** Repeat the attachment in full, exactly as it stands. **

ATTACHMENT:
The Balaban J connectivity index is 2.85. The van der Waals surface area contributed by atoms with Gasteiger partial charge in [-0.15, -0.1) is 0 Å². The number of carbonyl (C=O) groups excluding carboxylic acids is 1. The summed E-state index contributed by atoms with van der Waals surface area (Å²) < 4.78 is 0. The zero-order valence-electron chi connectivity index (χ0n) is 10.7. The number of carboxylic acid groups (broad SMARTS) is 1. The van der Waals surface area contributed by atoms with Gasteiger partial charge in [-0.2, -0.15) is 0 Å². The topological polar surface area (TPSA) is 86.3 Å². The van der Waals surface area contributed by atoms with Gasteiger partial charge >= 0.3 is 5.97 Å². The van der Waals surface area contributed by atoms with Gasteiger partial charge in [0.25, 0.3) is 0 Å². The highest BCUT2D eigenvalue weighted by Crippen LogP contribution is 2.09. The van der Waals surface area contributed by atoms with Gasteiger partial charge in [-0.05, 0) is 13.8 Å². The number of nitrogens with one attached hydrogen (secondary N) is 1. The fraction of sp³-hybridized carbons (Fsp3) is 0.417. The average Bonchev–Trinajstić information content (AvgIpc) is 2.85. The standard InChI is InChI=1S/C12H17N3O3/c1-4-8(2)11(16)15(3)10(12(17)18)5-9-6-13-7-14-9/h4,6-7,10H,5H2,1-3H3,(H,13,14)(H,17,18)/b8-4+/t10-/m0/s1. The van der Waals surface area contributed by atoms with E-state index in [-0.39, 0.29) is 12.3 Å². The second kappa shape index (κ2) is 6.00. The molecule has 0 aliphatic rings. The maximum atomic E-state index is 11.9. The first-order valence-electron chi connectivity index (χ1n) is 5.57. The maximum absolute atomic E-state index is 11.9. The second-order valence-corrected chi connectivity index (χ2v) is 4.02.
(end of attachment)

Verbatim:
The Balaban J connectivity index is 2.85. The van der Waals surface area contributed by atoms with Gasteiger partial charge in [-0.15, -0.1) is 0 Å². The number of carbonyl (C=O) groups excluding carboxylic acids is 1. The summed E-state index contributed by atoms with van der Waals surface area (Å²) < 4.78 is 0. The zero-order valence-electron chi connectivity index (χ0n) is 10.7. The number of carboxylic acid groups (broad SMARTS) is 1. The van der Waals surface area contributed by atoms with Gasteiger partial charge in [-0.2, -0.15) is 0 Å². The topological polar surface area (TPSA) is 86.3 Å². The van der Waals surface area contributed by atoms with Gasteiger partial charge >= 0.3 is 5.97 Å². The van der Waals surface area contributed by atoms with Gasteiger partial charge in [0.25, 0.3) is 0 Å². The highest BCUT2D eigenvalue weighted by Crippen LogP contribution is 2.09. The van der Waals surface area contributed by atoms with Gasteiger partial charge in [-0.05, 0) is 13.8 Å². The number of nitrogens with one attached hydrogen (secondary N) is 1. The fraction of sp³-hybridized carbons (Fsp3) is 0.417. The average Bonchev–Trinajstić information content (AvgIpc) is 2.85. The standard InChI is InChI=1S/C12H17N3O3/c1-4-8(2)11(16)15(3)10(12(17)18)5-9-6-13-7-14-9/h4,6-7,10H,5H2,1-3H3,(H,13,14)(H,17,18)/b8-4+/t10-/m0/s1. The van der Waals surface area contributed by atoms with E-state index in [-0.39, 0.29) is 12.3 Å². The second kappa shape index (κ2) is 6.00. The molecule has 0 aliphatic rings. The maximum atomic E-state index is 11.9. The first-order valence-electron chi connectivity index (χ1n) is 5.57. The maximum absolute atomic E-state index is 11.9. The second-order valence-corrected chi connectivity index (χ2v) is 4.02.